ISSUES OF FAITH: I think, therefore ‘i’ am

I RECENTLY READ that English is the only language where “I” is capitalized no matter where it appears in a sentence.

A quick search seems to confirm this information, but I am not a language expert.

Why do I use “I” midsentence instead of “i”?

Some say the reason is simply that “I” is easier to read than “i” and the distinction has nothing to do with philosophy, culture, or an overinflated ego. Maybe; maybe not — i’m not sure.

Regardless, in an article written by Sandy Mayle (“The Little i, Alliance Life,” Jan/Feb 2019, 4-6), she makes a thought-provoking spiritual application of our unique English penchant for capitalizing “I.”

At first, she writes, “Because of sin, we are all by nature ‘capitalists’ and need be ‘decapitalized’ and become an ‘i’ instead of an ‘I.’ ”

Immediately, i found myself agreeing with her.

She quotes Philippians 2:6-8, “(Jesus), though he was in the form of God, did not count equality with God a thing to be grasped, but made himself nothing, taking the form of a servant, being born in the likeness of men. And being found in human form, he humbled himself by becoming obedient to the point of death, even death on a cross” (ESV).

And then she writes, “The I AM became i, God the Son making himself lower case for me, for each of us. The only one who truly deserves to be capitalized became the only perfect i the world has ever known.”

But just when i found myself agreeing with Mayle again, she took me deeper.

She points out that while John’s gospel is true, “He (Jesus) must become greater, but I must decrease” (3:30), decreasing isn’t the end goal.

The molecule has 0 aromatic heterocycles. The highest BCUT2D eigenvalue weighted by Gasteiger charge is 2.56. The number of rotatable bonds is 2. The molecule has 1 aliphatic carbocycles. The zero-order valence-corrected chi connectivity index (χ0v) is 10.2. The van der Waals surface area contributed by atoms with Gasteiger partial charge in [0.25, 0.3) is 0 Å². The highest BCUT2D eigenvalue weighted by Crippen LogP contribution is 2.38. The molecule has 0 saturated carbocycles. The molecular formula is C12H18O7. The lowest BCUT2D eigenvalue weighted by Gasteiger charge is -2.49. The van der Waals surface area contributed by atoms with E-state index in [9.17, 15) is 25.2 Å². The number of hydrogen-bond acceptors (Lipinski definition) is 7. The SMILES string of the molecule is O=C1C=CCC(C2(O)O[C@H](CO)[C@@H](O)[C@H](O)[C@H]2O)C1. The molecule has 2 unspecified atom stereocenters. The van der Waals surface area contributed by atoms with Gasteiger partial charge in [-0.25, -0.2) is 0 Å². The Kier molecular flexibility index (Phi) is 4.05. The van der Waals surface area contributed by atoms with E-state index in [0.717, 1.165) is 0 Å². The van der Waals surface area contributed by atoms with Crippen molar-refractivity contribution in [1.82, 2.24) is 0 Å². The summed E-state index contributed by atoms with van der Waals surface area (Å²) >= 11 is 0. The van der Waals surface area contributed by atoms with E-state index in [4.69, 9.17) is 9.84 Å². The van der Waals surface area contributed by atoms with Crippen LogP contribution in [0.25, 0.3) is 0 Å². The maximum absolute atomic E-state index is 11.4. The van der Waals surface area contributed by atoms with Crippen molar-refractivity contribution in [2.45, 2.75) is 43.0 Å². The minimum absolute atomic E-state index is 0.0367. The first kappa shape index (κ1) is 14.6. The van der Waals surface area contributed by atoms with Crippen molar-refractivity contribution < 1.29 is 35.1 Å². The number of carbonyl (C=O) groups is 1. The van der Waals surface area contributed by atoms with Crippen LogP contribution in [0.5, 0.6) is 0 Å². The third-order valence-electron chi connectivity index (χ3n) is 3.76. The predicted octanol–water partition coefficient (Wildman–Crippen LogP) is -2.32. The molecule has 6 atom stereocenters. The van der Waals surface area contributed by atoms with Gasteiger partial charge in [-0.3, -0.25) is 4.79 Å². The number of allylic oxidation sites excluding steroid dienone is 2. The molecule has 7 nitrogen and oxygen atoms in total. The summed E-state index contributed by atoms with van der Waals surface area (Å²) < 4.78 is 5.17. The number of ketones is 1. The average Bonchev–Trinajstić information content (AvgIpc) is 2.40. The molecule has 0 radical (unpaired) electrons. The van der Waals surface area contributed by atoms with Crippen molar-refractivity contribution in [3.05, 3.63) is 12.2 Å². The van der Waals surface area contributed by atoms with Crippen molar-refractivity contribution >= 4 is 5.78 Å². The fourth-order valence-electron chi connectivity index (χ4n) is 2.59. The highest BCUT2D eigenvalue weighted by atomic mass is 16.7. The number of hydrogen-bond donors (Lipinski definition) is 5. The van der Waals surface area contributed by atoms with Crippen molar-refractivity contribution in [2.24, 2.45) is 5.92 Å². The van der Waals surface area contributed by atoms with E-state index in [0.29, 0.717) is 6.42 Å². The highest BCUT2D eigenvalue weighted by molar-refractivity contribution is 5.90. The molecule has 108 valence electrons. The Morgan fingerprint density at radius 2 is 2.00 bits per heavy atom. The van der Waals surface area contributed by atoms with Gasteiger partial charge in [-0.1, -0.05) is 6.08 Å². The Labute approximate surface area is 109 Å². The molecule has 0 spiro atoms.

She says God doesn’t call us to a “reduction in size,” or “decapitalization.”

Becoming an “i” instead of an “I” isn’t enough. Instead, God calls us to die to ourselves, not merely reduce ourselves. And i agree.

The Apostle Paul wrote, “I have been crucified with Christ. It is no longer I who live, but Christ who lives in me. And the life I now live in the flesh I live by faith in the Son of God, who loved me and gave himself for me” (Galatians 2:20). It wouldn’t be better to proclaim “i no longer live.”

Instead, it’s better to proclaim, “Christ lives in me.”

I found myself experimenting with Mayle’s ideas a little bit.

Paul’s anguished cry: “Wretched man that I am! Who will deliver me from this body of death?” (Romans 7:24). Changing the “I” to an “i” won’t deliver; only Jesus delivers.

The old hymn: “Just as i am without one plea, but that thy blood was shed for me, and that thou bid’st me come to thee. O lamb of God, i come, i come!”

Maybe it is better for the little “i” to come to Jesus.

Don’t get me wrong, i’m not advocating an “I” for an “i.”

And that wasn’t Mayle’s goal either.

She gave me food for thought, and i wanted to share.


Issues of Faith is a rotating column by five religious leaders on the North Olympic Peninsula. The Rev. Greg Reynolds is pastor of Joyce Bible Church. His email is

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